GRAIL said that the PATHFINDER study showed that its Galleri multi-cancer early detection (MCED) screening using a blood test when added to standard of care screening, more than doubled the number of cancers detected compared to using only standard screening.

The results of the interventional PATHFINDER study were presented by the American health company at the European Society for Medical Oncology (ESMO) Congress 2022 in Paris.

According to GRAIL, the study assessed the blood test based MCED screening and the clinical care pathways following a “cancer signal detected” MCED test result. A total of 6,662 people, aged 50 years or more, were involved in the study.

In the PATHFINDER single-arm study, the time needed to achieve diagnostic resolution was measured after a “cancer signal detected” MCED blood test result and the number and types of diagnostic tests that were used. This was the primary endpoint.

A key secondary endpoint of the study was MCED test performance. This included positive predictive value (PPV) and the accuracy of the cancer signal origin (CSO) that was predicted.

GRAIL said that cancer signal was spotted in 92 participants, of which two started workup before the return of their MCED test results. The company said that of these, 35 participants were diagnosed with 36 types of cancers.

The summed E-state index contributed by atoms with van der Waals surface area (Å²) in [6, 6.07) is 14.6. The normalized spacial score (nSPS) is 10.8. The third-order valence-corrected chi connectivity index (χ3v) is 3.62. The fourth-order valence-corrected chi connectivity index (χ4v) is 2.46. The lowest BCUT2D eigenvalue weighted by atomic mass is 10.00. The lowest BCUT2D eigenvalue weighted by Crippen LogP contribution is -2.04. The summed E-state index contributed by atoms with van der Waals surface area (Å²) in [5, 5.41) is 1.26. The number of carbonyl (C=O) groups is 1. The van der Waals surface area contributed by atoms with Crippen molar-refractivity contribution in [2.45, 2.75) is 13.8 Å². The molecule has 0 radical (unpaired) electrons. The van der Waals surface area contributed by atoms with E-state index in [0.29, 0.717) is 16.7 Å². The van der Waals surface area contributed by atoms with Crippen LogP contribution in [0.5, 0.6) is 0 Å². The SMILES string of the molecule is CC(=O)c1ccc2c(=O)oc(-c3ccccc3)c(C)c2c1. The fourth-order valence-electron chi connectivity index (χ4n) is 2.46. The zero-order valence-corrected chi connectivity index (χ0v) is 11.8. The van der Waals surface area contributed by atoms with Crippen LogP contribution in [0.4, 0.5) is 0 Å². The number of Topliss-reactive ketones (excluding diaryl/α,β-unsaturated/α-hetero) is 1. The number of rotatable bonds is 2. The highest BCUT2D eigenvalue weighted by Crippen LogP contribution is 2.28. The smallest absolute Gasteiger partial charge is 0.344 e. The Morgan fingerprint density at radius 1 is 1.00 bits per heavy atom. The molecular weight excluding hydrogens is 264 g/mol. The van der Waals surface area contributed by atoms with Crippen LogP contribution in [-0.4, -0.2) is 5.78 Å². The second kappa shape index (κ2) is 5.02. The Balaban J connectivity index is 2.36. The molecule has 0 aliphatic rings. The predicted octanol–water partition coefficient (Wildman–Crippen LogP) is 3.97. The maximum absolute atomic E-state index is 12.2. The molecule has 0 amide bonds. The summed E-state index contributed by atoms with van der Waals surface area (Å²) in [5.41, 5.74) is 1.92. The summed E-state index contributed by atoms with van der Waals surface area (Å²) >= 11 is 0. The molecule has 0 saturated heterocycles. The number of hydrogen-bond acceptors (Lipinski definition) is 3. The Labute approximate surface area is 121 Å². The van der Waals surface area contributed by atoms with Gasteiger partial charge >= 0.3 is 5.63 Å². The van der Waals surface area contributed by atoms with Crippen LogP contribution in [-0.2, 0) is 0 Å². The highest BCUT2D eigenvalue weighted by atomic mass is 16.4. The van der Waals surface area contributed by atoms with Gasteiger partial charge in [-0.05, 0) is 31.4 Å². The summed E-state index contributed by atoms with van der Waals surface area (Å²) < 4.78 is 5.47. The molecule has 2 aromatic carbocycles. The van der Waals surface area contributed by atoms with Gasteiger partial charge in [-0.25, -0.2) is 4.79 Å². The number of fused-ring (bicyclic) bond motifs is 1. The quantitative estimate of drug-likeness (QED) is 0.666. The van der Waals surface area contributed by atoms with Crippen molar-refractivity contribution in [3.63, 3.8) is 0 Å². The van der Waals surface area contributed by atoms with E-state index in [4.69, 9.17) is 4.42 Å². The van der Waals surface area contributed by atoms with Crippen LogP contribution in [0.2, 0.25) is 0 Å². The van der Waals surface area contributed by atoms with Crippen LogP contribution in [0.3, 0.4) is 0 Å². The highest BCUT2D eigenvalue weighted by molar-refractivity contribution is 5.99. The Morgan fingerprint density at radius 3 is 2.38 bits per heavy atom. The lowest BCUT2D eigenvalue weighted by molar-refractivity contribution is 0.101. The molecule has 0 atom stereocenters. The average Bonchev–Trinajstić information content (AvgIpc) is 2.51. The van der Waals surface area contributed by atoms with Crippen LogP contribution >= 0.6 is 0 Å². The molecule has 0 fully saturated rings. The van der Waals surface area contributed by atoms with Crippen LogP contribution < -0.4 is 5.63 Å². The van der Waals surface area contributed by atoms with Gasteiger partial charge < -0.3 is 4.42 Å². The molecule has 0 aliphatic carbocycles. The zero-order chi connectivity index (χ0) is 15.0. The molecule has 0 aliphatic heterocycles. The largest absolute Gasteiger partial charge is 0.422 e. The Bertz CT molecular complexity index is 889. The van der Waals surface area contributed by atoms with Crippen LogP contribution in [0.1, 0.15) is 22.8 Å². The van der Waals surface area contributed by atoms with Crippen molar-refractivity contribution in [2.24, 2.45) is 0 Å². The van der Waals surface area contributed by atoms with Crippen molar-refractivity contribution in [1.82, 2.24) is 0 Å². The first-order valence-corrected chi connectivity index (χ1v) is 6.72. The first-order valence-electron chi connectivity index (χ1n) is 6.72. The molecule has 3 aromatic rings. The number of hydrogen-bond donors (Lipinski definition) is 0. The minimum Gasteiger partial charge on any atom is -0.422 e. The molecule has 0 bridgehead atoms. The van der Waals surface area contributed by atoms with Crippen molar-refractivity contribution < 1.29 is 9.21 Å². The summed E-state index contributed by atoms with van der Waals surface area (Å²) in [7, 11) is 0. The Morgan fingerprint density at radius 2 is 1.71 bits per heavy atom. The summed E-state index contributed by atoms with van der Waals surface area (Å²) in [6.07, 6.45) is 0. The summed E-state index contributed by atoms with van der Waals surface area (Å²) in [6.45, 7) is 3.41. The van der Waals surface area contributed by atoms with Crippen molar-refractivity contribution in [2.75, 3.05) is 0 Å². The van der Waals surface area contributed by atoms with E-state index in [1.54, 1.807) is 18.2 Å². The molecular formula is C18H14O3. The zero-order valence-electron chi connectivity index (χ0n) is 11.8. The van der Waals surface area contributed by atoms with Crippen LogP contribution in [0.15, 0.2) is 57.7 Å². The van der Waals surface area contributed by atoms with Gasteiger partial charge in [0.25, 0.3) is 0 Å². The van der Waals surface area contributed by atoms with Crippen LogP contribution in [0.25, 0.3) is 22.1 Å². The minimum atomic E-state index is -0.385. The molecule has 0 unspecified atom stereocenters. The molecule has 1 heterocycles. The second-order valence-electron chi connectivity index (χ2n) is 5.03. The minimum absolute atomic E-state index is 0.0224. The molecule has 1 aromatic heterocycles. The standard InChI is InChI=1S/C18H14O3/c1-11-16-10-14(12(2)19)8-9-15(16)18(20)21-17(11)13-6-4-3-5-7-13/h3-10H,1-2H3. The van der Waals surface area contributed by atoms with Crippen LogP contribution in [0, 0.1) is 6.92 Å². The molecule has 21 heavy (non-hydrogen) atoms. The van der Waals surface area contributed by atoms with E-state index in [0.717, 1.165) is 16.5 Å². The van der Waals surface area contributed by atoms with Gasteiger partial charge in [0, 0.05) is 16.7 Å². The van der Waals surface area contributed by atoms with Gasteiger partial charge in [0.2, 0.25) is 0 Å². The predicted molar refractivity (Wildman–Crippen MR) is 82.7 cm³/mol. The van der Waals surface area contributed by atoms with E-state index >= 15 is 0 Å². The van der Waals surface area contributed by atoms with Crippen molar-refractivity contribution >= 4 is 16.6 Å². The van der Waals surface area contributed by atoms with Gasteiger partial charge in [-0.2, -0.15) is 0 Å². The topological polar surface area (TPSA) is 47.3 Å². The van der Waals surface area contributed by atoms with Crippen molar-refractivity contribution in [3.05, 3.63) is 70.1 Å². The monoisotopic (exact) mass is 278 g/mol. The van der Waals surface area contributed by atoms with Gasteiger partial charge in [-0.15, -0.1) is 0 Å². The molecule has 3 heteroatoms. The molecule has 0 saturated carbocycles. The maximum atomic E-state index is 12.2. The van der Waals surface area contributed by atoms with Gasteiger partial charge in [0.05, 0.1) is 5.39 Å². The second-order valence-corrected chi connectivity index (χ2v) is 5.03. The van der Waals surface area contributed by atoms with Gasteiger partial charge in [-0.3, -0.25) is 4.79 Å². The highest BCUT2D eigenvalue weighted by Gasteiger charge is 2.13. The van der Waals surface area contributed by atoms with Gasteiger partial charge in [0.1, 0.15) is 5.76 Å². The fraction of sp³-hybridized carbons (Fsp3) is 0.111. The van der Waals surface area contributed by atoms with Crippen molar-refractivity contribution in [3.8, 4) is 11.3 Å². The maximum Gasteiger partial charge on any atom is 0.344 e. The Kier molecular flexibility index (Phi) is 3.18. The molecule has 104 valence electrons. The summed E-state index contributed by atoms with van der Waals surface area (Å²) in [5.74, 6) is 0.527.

Among the confirmed cancers, 71%, that is 25 out of 35 participants in the study had cancer types that do not have routine cancer screening presently.

Almost half, that is 48%, of the non-recurrent cancers were identified in early-stages, said the company.

GRAIL said that in the study, the standard of care screening detected 29 cancers, and another 56 cancers were diagnosed as symptoms presented or tumours were incidentally found or from monitoring for recurrence of cancer.

A follow up of participants was made 12 months after enrollment in the study. During enrollment, if a participant had a negative MCED test but got cancer within the 12-month follow-up, it was considered an MCED false negative, said GRAIL.

GRAIL chief medical officer Jeffrey Venstrom claimed that Galleri detected more cancers than all the US Preventive Services Task Force-recommended standard single cancer screenings when put together.

Venstrom stated: “These included Stage I cancers of the liver, small intestine, and uterus, and Stage II pancreatic, bone, and oropharyngeal cancers.

“This is particularly notable given the PATHFINDER population was heavily screened with higher-than-average rates for mammography, colonoscopy, and low-dose CT lung scans.”

Recently, GRAIL’s acquisition by US life sciences firm Illumina for $8bn was blocked by the European Commission due to competition concerns.